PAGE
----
Lay out your part on the base and mark off where the part will be located. Take note of any flexing and distorting of the part as it lays on the board, so you can see where and how to support the part for accurate molding. The supports should be inside the splash plug when your part and base are connected and your flange is complete. This will make sure your part comes out with the right dimensions and correct deflection when finally mounted. Construct your supports using 2”x4” studs cut to size with a circular saw or chop saw. You can screw your supports into the melamine if you choose, or you can use a hot-glue gun. Use hot glue to attach your part to its supports as hot glue is very easy to remove from your part without damaging it.

    Flange Construction

    You can mock up your flange with paper or cardboard and transfer this to your flange material. This is especially helpful if you need to make molds for two mirrored parts, such as front fenders, to save time and double-work. Transfer your templates onto smooth, flexible material like Masonite, plastic, or wood veneer panels. Flexibility will help your flange sections flex into shape and can help reduce the number of pieces you need. Use a combination of rectangles and triangles to create smooth transitions in your flange around complex details, especially rounded corners that change from horizontal to vertical surfaces. Cut your pieces and try putting them into place. Make small trim adjustments so the flange is well supported with minimal gaps. When attaching your flange, include flange supports behind it to prevent breakage while applying fiberglass later. You can build these out of plywood, left over stud blocks, Masonite or plastic scrap. Smooth out any transitions with clay or wax fillets. If you have an especially rough transition, you can simply cover it with flashing tape. Vertical flange surfaces can also be tricky for Tacky tape, so include a slight incline when you can. Be careful not to make any flanges that result in undercut geometry!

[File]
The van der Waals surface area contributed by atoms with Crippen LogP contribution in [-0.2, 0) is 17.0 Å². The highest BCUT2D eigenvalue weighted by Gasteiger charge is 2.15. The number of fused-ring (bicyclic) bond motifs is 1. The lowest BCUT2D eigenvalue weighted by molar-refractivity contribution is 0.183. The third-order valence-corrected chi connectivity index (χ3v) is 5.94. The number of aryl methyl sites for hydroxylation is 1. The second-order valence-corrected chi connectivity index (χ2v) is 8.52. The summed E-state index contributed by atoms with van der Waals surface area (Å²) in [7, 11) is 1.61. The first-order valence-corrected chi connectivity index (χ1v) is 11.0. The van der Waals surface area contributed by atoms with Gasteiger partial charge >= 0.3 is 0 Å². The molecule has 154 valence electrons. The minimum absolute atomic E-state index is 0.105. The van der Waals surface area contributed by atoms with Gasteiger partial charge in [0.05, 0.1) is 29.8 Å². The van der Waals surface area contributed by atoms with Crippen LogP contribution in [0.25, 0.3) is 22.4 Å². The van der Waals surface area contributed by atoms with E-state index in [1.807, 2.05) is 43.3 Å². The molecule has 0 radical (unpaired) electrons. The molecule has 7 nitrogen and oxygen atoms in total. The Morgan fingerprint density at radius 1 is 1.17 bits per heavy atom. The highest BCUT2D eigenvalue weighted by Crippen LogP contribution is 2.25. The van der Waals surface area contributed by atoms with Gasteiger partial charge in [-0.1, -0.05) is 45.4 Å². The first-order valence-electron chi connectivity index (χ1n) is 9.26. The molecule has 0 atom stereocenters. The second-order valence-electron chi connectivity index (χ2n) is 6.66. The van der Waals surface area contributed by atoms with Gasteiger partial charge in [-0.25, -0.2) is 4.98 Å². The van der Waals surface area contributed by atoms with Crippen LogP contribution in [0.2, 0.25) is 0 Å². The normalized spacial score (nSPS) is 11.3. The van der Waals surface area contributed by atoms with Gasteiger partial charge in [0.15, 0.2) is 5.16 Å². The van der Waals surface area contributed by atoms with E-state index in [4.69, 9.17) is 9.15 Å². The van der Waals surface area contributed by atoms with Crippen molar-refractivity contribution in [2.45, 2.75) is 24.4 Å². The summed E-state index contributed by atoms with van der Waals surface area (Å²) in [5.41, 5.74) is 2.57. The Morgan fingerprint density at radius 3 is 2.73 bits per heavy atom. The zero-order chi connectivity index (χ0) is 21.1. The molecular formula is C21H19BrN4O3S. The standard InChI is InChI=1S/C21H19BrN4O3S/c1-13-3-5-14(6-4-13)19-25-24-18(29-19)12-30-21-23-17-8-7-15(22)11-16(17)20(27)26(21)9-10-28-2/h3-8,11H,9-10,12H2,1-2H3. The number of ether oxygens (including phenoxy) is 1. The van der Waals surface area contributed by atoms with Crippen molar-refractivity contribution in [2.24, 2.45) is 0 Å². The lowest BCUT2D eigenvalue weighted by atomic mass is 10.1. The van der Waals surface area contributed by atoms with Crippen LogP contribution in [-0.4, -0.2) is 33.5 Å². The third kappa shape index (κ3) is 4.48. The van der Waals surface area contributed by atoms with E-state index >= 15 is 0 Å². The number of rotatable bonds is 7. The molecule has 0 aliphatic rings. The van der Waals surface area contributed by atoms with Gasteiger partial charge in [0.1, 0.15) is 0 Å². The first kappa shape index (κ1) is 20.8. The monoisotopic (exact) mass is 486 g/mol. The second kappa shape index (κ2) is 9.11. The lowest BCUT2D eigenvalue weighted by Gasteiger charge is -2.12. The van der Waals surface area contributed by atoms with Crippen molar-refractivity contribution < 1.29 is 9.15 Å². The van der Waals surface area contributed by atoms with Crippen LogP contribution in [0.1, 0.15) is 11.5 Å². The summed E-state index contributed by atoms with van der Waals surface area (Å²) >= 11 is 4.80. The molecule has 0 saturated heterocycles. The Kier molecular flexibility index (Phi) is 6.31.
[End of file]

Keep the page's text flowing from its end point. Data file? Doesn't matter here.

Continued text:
Use of Clay

    Examine your flange edges for gaps or abrupt corners and fill these with modeling clay. Using wax fillets can reduce time on this step as well, just heat your fillets in place with a heat gun and press to fit. Hot glue helps adhere your fillet to get you started. Remove excess clay and debris from the part surface and clean up any excess around edges and returns. Some parts need to be a specific thickness, so clearing clay away to maintain the return edge will be required. Conversely, if you want to remove or “delete” any information from the part, you can fill with clay or sand/grind the information off of the part.


    Apply your preferred wax/release system. We add 4 layers of TR wax, applying the wax and waiting about 5-10 minutes until cloudy, then buffing with a clean cloth and waiting 30 minutes to apply the next coat. Your process here will vary depending on the release you use, so always read and closely follow the directions on the container for best results.

    Next Steps

    Once your plug has been built, all gaps and transitions filled, and the entire surface waxed, you are ready to apply gelcoat. We spray 3 coats at 10 mils each for a total thickness of 30 mils. When the gelcoat is appropriately tacky, you’ll want to apply at least your first layer of fiberglass. IMPORTANT NOTE: If you are creating additional molds off of underside features, DO NOT remove the original part from the newly created mold. Simply remove the melamine and flange and supports, then capture the important details and any locating features on the newly exposed side with the same splash molding technique described earlier. Working in this order will help the molds fit into place again.

    The steps we take forSpraying Gelcoat,Mold Lamination, as well asHow to Finish your Mold are detailed thoroughly and available on ourDIY Blog.

    If you have faced questionable situations in your own productions and have experiences to share, submit them in the field below and we may use your advice as a basis for further blog posts. Also, check out our DIY Blogs for more information on the processes, projects and various troubleshooting methods found in the Common Fibers shop.